This eWIN Case Study gives an overview of Transforming Learning Environments (TLE) events run in the North. Health Education England (HEE) working across the North West asked all Practice Education Facilitators (PEFs), Placement Development Managers (PDMs), Work Based Education Facilitators (WBEFs), and Skills for Health Academy North West to work collaboratively to transform the learning environment following an HEE event in 2015.
Wrightington, Wigan and Leigh NHS Foundation Trust invests heavily in a Quality Champions initiative and encourages staff of all levels to sign up and develop quality champion projects meaningful to their area of work and as a way of identifying improvements to service.
At Bolton NHS Foundation Trust the students’ voice matters and as such it is high on the pre-registration team’s agenda. The Trust has created a platform – Student Engagement Forum - for students to voice their views regarding issues that affect them. The inaugural events were held in May and July 2016, the months when we had the highest numbers of students on placement at the Trust.
The ‘Better at Home’ project was introduced to support transition to home for technology dependent children with complex health care needs by providing training and support to parents and unpaid carers.
Many of these children require complex medical interventions including tracheostomy, gastrostomy and children who are ventilator dependent. There were three elements to the project:
• WellChild Parent Trainer Role
• ‘Better at Home’ Simulation Suite
• eLearning materials
This eWIN case study looks at reducing placement attrition at East Lancashire Hospitals NHS Trust (ELHT).
Attrition within student nurses is a long-standing and well documented problem within the UK (Orton. S. 2011). For some nursing programmes the attrition rate can be as high as 50% (Lord Willis, 2015).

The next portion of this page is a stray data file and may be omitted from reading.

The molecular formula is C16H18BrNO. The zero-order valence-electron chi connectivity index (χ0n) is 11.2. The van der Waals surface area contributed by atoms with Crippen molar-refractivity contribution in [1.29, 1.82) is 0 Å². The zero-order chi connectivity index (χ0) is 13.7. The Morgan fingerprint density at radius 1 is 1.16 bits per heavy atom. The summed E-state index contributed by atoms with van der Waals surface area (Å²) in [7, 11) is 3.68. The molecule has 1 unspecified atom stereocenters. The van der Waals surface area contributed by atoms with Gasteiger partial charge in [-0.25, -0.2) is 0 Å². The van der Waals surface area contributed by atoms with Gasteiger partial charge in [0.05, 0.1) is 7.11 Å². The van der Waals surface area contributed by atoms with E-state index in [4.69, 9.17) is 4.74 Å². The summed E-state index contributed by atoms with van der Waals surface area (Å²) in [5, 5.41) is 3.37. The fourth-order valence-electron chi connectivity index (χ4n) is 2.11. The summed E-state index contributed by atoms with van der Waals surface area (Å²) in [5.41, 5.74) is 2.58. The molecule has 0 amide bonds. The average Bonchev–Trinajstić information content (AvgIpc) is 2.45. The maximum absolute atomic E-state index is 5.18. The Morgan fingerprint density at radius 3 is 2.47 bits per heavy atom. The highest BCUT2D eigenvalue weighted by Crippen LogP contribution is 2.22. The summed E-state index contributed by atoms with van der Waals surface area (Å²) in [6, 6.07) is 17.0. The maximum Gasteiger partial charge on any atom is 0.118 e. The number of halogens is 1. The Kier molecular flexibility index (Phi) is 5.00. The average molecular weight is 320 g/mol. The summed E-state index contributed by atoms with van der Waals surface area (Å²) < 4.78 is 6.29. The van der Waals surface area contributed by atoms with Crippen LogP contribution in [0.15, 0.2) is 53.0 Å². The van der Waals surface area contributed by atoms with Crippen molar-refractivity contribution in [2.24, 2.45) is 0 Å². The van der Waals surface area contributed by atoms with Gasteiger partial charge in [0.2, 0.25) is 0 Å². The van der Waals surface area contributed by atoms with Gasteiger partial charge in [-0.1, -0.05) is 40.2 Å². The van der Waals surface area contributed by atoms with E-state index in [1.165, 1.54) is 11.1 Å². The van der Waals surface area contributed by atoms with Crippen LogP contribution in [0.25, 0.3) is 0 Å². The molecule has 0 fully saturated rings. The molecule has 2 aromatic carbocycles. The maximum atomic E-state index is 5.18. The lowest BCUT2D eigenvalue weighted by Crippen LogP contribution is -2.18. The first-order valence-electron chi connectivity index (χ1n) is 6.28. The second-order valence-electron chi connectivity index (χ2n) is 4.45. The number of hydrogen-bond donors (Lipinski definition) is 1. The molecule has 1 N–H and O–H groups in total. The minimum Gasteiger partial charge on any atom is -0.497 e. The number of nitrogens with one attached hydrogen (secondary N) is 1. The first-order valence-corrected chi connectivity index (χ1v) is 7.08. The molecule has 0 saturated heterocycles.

In March 2015, the Simulation and Skills Centre team at Blackpool Teaching Hospitals NHS Foundation Trust (BTH) commenced a multi-disciplinary in situ simulation patient safety programme. The premise for the programme was to identify latent risk, system issues and human factors within all working environments, across the organisation, which can compromise patient safety. The priorities for the patient safety programme were to address high risk areas (clinical and non-clinical) and causes of incidents, complaints and risks.
A 'Learning Matters' awards 2017 Case Study.
This eWIN Case Study looks at how Pennine Acute Hospitals NHS Trust's e-Learning Team have designed Validate Your Care (V-Care), a one-stop evidence-based online learning portal for busy nurses. V-Care is designed to assess knowledge of fundamental nursing care of nurses working in acute adult care, and provide quality assurance to the public, patients and stakeholders that our nursing workforce is up-to-date, and practising caring and compassionate evidence-based care.
University Hospital of South Manchester (UHSM) has developed a simulated surgery workshop using a novel whole body fresh frozen cadaveric model to enhance the operative surgical training for the Core Surgical Trainees in a safe environment.UHSM piloted a series of Cadaveric Surgical Skills Workshops as a part of the Better Training Better Care (BTBC) programme initiative which aimed to develop sustainable and adoptable models to maximise learning opportunities in the time available for training.These multi-professional surgical workshops allow Core Surgical Trainees (CSTs) to develop skills
This case study outlines the key findings and learning uncovered from an evaluation of the programme and the new role - the Preceptorship Facilitator (PF), to provide additional support. The study sought to determine whether the PF role provided additional support and helped Preceptees overcome challenges faced during the transition period. Any problems encountered are discussed with particular focus on the involvement of the PF to determine any positive benefits that emerged from the relationship.
Members of the Professional Development and Education Team at Central Manchester University Hospitals NHS Foundation Trust (CMFT) were involved in project work with Health Education England working across the North West and the University of Chester to review Preceptorship programmes in co-operation with North West NHS Trusts. Initial recommendations from this project included: “having a strategy to support and train Preceptors” and “defining strategic and operational roles and responsibilities for everybody” (see Appendix 1).